Popping baits

 

MINNOW BAITS

These lures are best represented by the classic floating Rapala minnow. The history of this lure could fill a book-suffice it to say it’s every bit as effective today as it was 40 years ago.  These lures have a slim profile and resemble a minnow.   They have a small clear plastic lip that allows the lure to dive a short distance on retrieve. Their life-like wiggle is very attractive to game fish.  To work the bait, throw it out let it sit for a moment.  Then begin a slow retrieve, briefly pausing from time to time.

Minnow_baits

 

PROP BAITS

These lures are some of my all time favorites.  Propellers are located at the front and/or back ends of these fun lures.  Simple to work, they are represented today by the Devils Horse, Tiny Torpedo, or, in handmade excellence, by the Lil Zip from Sam Griffin. They can catch fish just sitting there.  The moment they are moved, they get crushed by aggressive game fish.   Work them by throwing to a likely area and allowing the bait sit until the water calms down from the splash.
Then begin working the bait back in short, soft jerks until you find a pattern the fish like.

Prop baits

 

Photos: Jeff McGovern

 

The equipment you use for topwater water fishing can be any that throws the lure properly.  Spinning, casting, or spincasting gear will all work just fine.  Line sizes can range from 8 to 20lb test (depending on the angler’s preference) and good old monofilament line is fine for these lures.  The best piece of advice I’ve ever had for fishing topwater lures came from Sam Griffin himself.  He told me “give the fish time to read the menu.” In other words, fish them slow for the best results.  This is the best way to start out– you can always speed things up later if the fish are ready to order.
So, this season, try a topwater water lure and prepare for excitement.

 

Copyright © Jeff McGovern, 2007 – 2015

Read more about Jeff’s kayak fishing trips and observations »

Saltwater Gear Maintenance

By Jeff McGovern

Kayaks are king in saltwater flats fishing. You can get into places that even the finest flats boats have trouble accessing. You have no fuel expense and the maintenance on the kayak is far less than any motor powered craft. However, saltwater is not kind to equipment of any type, so unless your gear is properly cleaned up after every trip, it will wear out quickly and be ruined.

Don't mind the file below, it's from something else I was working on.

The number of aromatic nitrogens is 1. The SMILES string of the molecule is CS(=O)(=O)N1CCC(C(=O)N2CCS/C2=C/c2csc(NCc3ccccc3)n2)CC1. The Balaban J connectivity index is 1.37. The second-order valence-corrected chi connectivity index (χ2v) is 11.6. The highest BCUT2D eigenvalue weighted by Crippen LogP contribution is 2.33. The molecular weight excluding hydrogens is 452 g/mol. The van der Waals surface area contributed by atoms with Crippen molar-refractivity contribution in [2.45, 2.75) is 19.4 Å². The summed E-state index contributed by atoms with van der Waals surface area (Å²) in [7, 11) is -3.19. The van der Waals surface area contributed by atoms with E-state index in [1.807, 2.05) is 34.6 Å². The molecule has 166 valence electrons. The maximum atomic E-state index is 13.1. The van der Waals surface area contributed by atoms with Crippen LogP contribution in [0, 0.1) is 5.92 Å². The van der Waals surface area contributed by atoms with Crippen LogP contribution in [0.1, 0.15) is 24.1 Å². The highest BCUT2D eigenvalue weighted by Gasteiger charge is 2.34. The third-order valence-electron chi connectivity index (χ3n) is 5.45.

Cleaning equipment for fishing gear

The process begins on the water in the way gear is handled.  Lures should never be replaced in the tackle box directly after use.  They need to be placed in a separate plastic container that is for used baits only.  The small amounts of saltwater on the lure can be transferred into your tackle box as baits are changed out and that small amount ruins a box of lures in very short order.
Once you arrive home, the baits in the plastic container need to be cleaned.  My own method for taking care of this is to add a squirt of baby shampoo to the container and fill it with tap water.  A few shakes, a simple brush off with an old tooth brush to get the crud, a tap water rinse and the lures are finally hung to dry before replacing in the tackle box.  The reason for the recommendation of baby shampoo is that it rinses fully in cooler water and it has no other substances in it other than simple soaps.  It won’t harm your tackle and it’s inexpensive.

Washing off saltwater from the deck gear

All equipment from the day should be cleaned up as soon as you get home.  The boat is easy: some people just spray it off and put it up.  I take a few extra minutes with mine and use a soapy water wash down with one of the all-in-one car wash products.  My paddles, net, anchor, and other on board gear is done at the same time and allowed to dry before being stored.  Stainless rigging such as on my anchor trolley will rust in time with continued saltwater use if I don’t clean it each time.